Monthly Archives: October 2014

The Cyber Lounge: A Whole New World

This week I had my first experience in a classroom-like setting without my CT and Jill, but instead with a TA with who I am not very familiar.  Our Regents Chemistry class has officially split into two groups of about six students.  On each day one group can be found in the classroom while the other half goes down to the cyber lounge to work online.  The ‘teams,’ as Jill and I have dubbed them, alternate between classroom and cyber lounge and each of us are assigned to a single team so that they students have some continuity with teachers.  Our CT will stay in the classroom everyday and give instruction or labs to supplement the online content.

Friday was  Jill and mine first day of participating in the split class scenario.  After Jill going down with the wrong team to the cyber lounge and us having to trade locations it was left to me and the cyber lounge TA to facilitate my students’ learning while also managing the other students in the cyber lounge’s noise.  By the time I got to the cyber lounge all my students were splayed across the floor on bean bags or on the video rocker chairs.  There was another group of about six or eight students who I recognized (because my placement is a small school) but who were not in my class.  These students were on their phones (phones are not allowed at school and the administration collects them in the morning and redistributes them after the final bell rings) and watching loud music videos on their ChromeBooks.  I felt like I should have done something about them having their phones because phones are prohibited at my placement; but, I also know that the students that leave early to go to MCC for classes are allowed to get their phones back early.  So, maybe these students were leaving soon for the bus soon? However, at the end of the period they were still there so I should have said something or had the TA say something.

Following about five phone conversations, all of which lasted about ten minutes and included passing the phone among students, these students (that weren’t mine) proceeded to watch music videos riddled with inappropriate language and phrases on full volume while I gave them looks to turn it down and the TA asked them to quiet down.  Other students, with bathroom passes or other passes, kept peaking their heads in to ask about job applications or what they were doing about that night’s football game or other unrelated things.  The last disruption, that lasted to remainder of the 72 minute period, was the students decided to watch Hercules on full volume together.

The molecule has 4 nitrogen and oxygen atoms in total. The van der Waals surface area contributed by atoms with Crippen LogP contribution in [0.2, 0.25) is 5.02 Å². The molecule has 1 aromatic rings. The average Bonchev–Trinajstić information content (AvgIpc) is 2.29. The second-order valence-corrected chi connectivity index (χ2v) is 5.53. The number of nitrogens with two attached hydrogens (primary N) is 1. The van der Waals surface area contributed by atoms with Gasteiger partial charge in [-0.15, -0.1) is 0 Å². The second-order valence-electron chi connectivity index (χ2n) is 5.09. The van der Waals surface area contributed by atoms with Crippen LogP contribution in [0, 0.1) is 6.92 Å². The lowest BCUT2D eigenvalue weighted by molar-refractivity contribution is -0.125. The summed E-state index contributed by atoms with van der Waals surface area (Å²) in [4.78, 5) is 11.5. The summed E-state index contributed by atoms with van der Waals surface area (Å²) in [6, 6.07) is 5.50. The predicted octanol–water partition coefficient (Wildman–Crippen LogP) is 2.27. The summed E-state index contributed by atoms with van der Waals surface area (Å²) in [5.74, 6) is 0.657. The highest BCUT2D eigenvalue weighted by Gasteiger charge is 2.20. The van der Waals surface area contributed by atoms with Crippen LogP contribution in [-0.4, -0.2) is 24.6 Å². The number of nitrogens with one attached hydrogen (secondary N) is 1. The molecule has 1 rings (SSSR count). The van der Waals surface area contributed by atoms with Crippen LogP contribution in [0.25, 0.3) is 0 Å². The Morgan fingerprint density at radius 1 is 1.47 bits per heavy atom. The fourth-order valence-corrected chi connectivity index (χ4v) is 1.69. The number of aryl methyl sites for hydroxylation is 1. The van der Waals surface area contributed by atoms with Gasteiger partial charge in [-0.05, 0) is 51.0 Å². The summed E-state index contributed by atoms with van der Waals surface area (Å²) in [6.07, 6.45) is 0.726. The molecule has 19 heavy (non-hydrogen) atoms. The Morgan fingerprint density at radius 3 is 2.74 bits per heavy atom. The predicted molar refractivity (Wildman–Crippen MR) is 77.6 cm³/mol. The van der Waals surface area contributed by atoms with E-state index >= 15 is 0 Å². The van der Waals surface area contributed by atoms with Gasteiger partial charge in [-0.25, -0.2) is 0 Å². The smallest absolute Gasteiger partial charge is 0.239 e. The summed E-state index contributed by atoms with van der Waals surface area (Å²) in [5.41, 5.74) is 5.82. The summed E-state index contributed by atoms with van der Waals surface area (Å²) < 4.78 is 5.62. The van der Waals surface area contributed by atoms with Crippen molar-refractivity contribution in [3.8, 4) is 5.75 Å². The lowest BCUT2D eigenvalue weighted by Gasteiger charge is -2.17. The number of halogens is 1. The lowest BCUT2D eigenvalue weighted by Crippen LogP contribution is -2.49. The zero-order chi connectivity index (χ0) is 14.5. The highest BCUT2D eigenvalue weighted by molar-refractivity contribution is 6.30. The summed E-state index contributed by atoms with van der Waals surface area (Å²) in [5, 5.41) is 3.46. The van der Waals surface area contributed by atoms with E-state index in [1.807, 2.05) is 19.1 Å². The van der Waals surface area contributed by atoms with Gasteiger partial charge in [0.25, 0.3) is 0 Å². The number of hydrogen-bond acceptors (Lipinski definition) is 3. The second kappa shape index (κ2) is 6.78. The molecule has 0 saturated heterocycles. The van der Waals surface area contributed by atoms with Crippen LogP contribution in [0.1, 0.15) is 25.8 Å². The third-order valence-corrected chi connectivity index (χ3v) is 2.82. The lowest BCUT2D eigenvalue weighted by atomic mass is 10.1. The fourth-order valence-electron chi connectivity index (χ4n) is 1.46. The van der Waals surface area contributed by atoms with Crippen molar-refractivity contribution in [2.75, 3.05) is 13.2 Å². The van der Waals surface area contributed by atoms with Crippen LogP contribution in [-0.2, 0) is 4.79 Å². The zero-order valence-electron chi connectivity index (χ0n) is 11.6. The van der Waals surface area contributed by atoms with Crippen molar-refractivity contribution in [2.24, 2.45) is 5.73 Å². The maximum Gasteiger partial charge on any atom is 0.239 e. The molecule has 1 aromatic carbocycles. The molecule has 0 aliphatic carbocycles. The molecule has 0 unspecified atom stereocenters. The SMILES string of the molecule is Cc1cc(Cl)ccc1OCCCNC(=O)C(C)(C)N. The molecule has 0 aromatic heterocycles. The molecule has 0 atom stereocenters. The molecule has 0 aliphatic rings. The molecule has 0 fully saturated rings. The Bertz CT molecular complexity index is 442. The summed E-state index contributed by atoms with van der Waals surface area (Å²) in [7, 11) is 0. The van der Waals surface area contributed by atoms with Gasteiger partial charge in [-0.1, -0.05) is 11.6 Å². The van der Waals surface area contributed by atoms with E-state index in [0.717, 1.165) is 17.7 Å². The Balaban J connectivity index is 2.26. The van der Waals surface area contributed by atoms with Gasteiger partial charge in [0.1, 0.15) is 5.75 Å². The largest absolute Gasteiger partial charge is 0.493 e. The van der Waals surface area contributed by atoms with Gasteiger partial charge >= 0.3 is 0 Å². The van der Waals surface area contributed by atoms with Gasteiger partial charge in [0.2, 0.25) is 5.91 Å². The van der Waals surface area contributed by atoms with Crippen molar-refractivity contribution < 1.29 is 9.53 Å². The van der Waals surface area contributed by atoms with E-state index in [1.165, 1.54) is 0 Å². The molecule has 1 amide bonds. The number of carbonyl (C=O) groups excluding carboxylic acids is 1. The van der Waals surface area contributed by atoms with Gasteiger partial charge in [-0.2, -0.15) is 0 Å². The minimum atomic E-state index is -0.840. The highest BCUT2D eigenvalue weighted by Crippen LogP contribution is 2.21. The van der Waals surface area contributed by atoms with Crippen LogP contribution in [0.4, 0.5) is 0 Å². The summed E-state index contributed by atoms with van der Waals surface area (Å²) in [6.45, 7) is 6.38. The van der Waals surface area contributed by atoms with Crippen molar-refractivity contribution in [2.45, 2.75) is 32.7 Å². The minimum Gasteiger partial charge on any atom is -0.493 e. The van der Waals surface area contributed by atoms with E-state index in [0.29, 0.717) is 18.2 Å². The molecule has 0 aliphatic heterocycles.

Of my five students only one was pulled into this chaos.  The student that was pulled in was clearly very close friends with the other students and is one of the lower performing students in the class.  My other four students were relatively far from the chaos, with headphones in, working on the Chemistry classwork or other classwork they had prioritized higher.  (On a side note; my CT is okay with the students working on other things in class, as long as they do their Chemistry work at home.  This is because all of our content is done online, and so they don’t have to be in school to learn.)  I walked around twice to check on the students’ progress and answer any questions they had.  I was making sure they knew what lesson they should be through by Monday and that they had a classroom simulation on Monday that pertained to the lesson they should be working on now.  This seemed to work really well with the four students who were away from the chaos.  However, my one student who sucked into the chaos acknowledged me asking how she was doing, and said she was just about to start, but then never logged on. (I can check their activity through my account for the site.) One my second lap around she I told her that she is three lessons behind and needs to get going she did the “smile-nod-ignore” tactic.